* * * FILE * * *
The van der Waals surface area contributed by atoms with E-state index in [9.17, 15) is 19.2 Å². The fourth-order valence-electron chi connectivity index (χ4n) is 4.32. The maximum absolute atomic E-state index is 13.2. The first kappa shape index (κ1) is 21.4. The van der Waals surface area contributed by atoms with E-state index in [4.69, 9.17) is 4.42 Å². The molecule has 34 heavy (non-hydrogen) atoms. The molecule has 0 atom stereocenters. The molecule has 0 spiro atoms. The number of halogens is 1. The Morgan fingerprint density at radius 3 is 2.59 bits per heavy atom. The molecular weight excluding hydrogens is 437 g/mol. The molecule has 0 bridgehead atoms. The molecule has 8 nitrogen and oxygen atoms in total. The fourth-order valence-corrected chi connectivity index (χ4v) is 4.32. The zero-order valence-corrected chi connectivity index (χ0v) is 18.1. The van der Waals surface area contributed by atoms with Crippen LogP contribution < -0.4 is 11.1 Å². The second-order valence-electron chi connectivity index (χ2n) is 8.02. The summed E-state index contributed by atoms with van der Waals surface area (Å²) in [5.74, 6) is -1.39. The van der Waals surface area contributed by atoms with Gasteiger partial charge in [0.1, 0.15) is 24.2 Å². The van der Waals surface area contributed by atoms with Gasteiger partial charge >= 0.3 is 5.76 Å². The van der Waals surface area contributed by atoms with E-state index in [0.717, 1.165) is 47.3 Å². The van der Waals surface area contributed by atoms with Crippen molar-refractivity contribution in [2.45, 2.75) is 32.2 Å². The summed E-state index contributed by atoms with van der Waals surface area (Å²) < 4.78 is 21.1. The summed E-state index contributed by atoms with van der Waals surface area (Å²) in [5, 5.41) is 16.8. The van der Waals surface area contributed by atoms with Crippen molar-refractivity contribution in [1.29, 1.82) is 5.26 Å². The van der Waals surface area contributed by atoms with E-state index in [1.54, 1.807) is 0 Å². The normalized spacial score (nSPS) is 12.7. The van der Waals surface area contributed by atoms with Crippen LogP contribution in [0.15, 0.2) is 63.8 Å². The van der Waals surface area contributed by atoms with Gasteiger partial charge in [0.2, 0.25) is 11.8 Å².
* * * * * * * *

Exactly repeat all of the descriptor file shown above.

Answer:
The van der Waals surface area contributed by atoms with E-state index in [9.17, 15) is 19.2 Å². The fourth-order valence-electron chi connectivity index (χ4n) is 4.32. The maximum absolute atomic E-state index is 13.2. The first kappa shape index (κ1) is 21.4. The van der Waals surface area contributed by atoms with E-state index in [4.69, 9.17) is 4.42 Å². The molecule has 34 heavy (non-hydrogen) atoms. The molecule has 0 atom stereocenters. The molecule has 0 spiro atoms. The number of halogens is 1. The Morgan fingerprint density at radius 3 is 2.59 bits per heavy atom. The molecular weight excluding hydrogens is 437 g/mol. The molecule has 0 bridgehead atoms. The molecule has 8 nitrogen and oxygen atoms in total. The fourth-order valence-corrected chi connectivity index (χ4v) is 4.32. The zero-order valence-corrected chi connectivity index (χ0v) is 18.1. The van der Waals surface area contributed by atoms with Crippen LogP contribution < -0.4 is 11.1 Å². The second-order valence-electron chi connectivity index (χ2n) is 8.02. The summed E-state index contributed by atoms with van der Waals surface area (Å²) in [5.74, 6) is -1.39. The van der Waals surface area contributed by atoms with Gasteiger partial charge in [0.1, 0.15) is 24.2 Å². The van der Waals surface area contributed by atoms with Gasteiger partial charge >= 0.3 is 5.76 Å². The van der Waals surface area contributed by atoms with E-state index in [0.717, 1.165) is 47.3 Å². The van der Waals surface area contributed by atoms with Crippen molar-refractivity contribution in [2.45, 2.75) is 32.2 Å². The summed E-state index contributed by atoms with van der Waals surface area (Å²) < 4.78 is 21.1. The summed E-state index contributed by atoms with van der Waals surface area (Å²) in [5, 5.41) is 16.8. The van der Waals surface area contributed by atoms with Crippen molar-refractivity contribution in [1.29, 1.82) is 5.26 Å². The van der Waals surface area contributed by atoms with E-state index in [1.54, 1.807) is 0 Å². The normalized spacial score (nSPS) is 12.7. The van der Waals surface area contributed by atoms with Crippen LogP contribution in [0.15, 0.2) is 63.8 Å². The van der Waals surface area contributed by atoms with Gasteiger partial charge in [0.2, 0.25) is 11.8 Å².